Saturday, June 1, 2013

Still Standing

In 2010 Stephen Hawking gave us a fine illustration of the maxim that brilliance in one area is no guarantee of even a modicum of competence in another when he famously pronounced philosophy, by which he meant metaphysics, to be dead. Perhaps it's fitting to note, given our current cultural infatuation with zombies, that philosophy still walks about upright, declining to actually die. Neuroscientist Raymond Tallis makes sport of Hawking's premature declaration of demise in an article in The Guardian in which he discusses five or six problems in modern physics which seem indistinguishable from metaphysical problems.

To take just one example, consider the idea of the multiverse. This is the hypothesis that physical reality is like a vast foam in which every bubble is a discreet universe. This is a completely untestable hypothesis for which not only is there no empirical evidence, there couldn't be, by the nature of the case, any empirical evidence. In other words, the multiverse hypothesis is a metaphysical, not a scientific, hypothesis.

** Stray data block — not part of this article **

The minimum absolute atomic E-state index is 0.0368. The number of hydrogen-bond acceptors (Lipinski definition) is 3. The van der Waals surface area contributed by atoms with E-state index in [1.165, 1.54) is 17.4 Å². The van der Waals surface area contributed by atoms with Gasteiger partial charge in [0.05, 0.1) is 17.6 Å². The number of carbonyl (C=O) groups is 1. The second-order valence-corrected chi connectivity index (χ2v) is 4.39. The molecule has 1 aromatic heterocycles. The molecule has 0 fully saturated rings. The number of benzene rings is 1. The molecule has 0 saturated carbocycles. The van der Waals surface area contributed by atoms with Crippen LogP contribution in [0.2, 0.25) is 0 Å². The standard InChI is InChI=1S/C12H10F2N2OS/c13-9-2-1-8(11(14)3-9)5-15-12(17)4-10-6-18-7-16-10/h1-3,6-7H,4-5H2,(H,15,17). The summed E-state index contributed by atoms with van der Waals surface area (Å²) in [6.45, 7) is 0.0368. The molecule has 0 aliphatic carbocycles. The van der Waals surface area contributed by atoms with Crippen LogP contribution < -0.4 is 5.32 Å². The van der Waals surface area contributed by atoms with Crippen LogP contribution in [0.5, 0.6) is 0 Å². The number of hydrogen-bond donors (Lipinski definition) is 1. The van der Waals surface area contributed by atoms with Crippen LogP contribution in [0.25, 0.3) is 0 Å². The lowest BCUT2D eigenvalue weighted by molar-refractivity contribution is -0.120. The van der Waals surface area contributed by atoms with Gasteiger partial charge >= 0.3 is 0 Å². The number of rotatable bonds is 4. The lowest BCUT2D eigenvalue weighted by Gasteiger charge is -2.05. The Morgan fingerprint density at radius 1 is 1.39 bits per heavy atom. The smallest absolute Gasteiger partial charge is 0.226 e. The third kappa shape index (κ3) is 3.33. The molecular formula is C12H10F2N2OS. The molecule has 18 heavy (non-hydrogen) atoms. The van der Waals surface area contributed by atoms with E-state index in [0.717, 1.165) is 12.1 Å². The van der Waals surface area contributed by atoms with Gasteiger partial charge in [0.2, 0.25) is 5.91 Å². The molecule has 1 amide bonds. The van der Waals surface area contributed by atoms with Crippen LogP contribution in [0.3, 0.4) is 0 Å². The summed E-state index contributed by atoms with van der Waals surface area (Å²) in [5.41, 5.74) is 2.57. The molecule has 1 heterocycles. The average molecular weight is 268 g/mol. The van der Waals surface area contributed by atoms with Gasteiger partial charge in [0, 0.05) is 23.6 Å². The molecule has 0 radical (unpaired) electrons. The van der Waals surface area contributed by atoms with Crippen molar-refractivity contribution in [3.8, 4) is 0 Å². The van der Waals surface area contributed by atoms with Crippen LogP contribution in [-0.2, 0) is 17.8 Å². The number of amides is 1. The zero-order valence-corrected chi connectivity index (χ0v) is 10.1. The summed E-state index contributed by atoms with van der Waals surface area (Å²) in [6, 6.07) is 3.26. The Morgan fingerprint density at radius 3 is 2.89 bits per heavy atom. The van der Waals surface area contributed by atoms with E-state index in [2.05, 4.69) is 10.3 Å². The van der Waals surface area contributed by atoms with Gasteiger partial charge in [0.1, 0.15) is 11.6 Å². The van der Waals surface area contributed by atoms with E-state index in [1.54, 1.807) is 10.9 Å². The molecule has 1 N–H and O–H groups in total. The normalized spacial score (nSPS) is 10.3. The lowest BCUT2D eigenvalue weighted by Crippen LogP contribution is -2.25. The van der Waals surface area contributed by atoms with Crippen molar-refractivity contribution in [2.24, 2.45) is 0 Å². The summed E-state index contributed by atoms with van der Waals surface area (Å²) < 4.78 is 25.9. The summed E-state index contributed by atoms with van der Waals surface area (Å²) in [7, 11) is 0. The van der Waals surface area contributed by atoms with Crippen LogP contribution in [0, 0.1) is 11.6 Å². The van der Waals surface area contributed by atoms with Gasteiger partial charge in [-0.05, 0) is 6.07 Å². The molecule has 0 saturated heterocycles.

Another problem that seems impervious to empirical evaluation is the problem of consciousness. Tallis writes:
Beyond these ... problems there is the failure of physics to accommodate conscious beings. The attempt to fit consciousness into the material world, usually by identifying it with activity in the brain, has failed dismally, if only because there is no way of accounting for the fact that certain nerve impulses are supposed to be conscious (of themselves or of the world) while the overwhelming majority (physically essentially the same) are not. In short, physics does not allow for the strange fact that matter reveals itself to material objects (such as physicists).
There is, as far as I know, no physical theory that explains how a physical process such as might occur in the brain can generate something like the conscious experience of redness. Nor is there any physical description of what, exactly, the experience of redness actually is. Nor is there any physical explanation for how meaning, what philosophers call intentionality, can be generated by chemicals moving across neuronal membranes in the brain. How does the movement of atoms produce something like a meaning? How can one describe a meaning, for instance the meaning of this sentence, in terms of chemical reactions in the brain? Science has no answer to these questions.

Read Tallis' relatively brief essay for more on how physics is shot through with, and quite dependent upon, philosophy.